Various thought leaders have opined that we are in the Fourth Industrial Revolution, as seen by the fact that new technologies are disrupting all industries, disciplines, and economies. By 2020, the digital universe will be 44 trillion gigabytes. This amount is doubling every two years. Big Data will become so large that artificial intelligence (AI) will make sense of it for us. Already Google has launched the Google Deepmind Health project to scrutinize the data of patients’ medical records and provide better and faster service.
Mitchell Weiss, a robotics safety expert, identified the top three trends impacting occupational health and safety in 2017. They involve complexity of automation, collaborative automation, and complexity of user interface. Along with this there is an increase use of Big Data, artificial intelligence, and IIoT (Industrial Internet of Things) to do medical work.
Internet of Things (IoT) — the ability to connect any device to the Internet through an on and off switch — is a major component of telemedicine, which allows healthcare professionals to communicate with people long distance and provide consultation, diagnosis and treatment of various medical conditions. IOT Telemedicine, which has been gaining in popularity, is now expanding globally.
A Brief Primer on the Internet of Things
Internet of Things is a concept that can apply to things like washing machines, coffee makers, headphones, even parts of machines. The research and advisory firm Gartner estimates that by 2020, more than 26 billion devices will be connected to IoT. Some analysts say the figure could go as high as 100 billion. In only a short time, our society will be a network of connected “things.” And these “things” include the robots and other devices that are connected to the Internet and can therefore consult with physicians and patients thousands of miles away.
Internet of Things in Healthcare
The concept is new to the medical field, and is quickly gaining traction. A 2003 study by the World Health Organization revealed that 50 percent of medicines aren’t taken as directed. So Proteus Digital Health decided to join the growing roster of companies involved in IoT-linked healthcare, aiming to reduce the number of non-compliant individuals by adding ingestible sensors to medicines and medical devices.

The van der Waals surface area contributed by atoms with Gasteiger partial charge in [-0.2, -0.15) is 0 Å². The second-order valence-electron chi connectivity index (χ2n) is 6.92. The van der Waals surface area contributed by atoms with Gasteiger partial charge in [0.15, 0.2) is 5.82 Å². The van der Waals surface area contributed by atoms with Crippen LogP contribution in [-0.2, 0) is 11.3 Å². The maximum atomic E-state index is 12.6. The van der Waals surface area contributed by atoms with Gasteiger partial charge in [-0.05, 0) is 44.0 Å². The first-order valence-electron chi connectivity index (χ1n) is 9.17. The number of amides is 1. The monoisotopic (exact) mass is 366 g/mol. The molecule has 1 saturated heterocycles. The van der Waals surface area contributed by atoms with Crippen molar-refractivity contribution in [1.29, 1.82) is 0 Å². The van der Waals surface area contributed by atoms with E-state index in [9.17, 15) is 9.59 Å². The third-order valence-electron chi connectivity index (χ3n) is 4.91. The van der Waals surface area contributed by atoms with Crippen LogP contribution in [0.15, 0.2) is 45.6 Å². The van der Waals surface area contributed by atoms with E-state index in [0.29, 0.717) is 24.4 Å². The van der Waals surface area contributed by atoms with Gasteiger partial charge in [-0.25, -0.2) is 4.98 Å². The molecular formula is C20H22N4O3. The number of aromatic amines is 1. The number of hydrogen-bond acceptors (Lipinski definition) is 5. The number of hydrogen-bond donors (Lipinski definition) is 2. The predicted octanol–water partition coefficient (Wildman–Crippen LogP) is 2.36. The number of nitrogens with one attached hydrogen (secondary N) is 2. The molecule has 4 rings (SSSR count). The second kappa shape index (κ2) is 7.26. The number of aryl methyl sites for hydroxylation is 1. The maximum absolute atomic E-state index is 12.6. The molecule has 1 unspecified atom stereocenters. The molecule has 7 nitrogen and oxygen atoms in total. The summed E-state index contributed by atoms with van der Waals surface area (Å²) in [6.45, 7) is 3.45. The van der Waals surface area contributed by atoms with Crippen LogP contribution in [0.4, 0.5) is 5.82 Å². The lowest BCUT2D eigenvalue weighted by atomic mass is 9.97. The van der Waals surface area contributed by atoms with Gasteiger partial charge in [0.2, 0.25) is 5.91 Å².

Roche recently came out with a Bluetooth-powered self-testing monitor that tracks patients receiving treatment or are at high risk for such coagulant-related conditions as stroke, heart attack or pulmonary embolism to check for signs of clotting, which should reduce the overall number of office visits. And the cloud research firm Medidata has partnered up with the Memorial Sloan Kettering Cancer Center to introduce a tracking system to monitor people being treated for multiple myeloma.
Contact lens are also being affected by this new technology, where non-invasive sensors are placed inside contacts, which doctors hope will help people suffering from presbyopia. Scientists also believe they will help detect diabetes by testing glucose levels in the tears. Another IoT-connected technology created for diabetics is the Open Artificial Pancreas System (OpenAPS), designed to monitor and equalize a diabetic’s blood glucose level. IoT is also being used to help track and treat such conditions as depression, Parkinson’s and arthritis.
In-person and online consultations will increase in efficiency. In the UK Babylon is an app that allows users to report symptoms of their illness to the app. The app uses a patient’s medical history and common medical knowledge to advise patients. The app will remind users about taking their medications and will follow-up to check on the progress of their recovery. In 2024, doctors will use wearable technology to monitor patients’ health information in real-time. This technology will also enable doctors to track the effects of certain medications, activities and behaviors of patients. Waiting room time will diminish. People will fill out forms and set up schedules outside of medical facilities, and doctors will have more pre-visit information on patients. Today, patients are already starting to connect with their doctors through video calls, rather than driving to the doctor’s office. This trend will be very popular for minor ailments, and it will account for 25% to 35% of doctor visits in the future.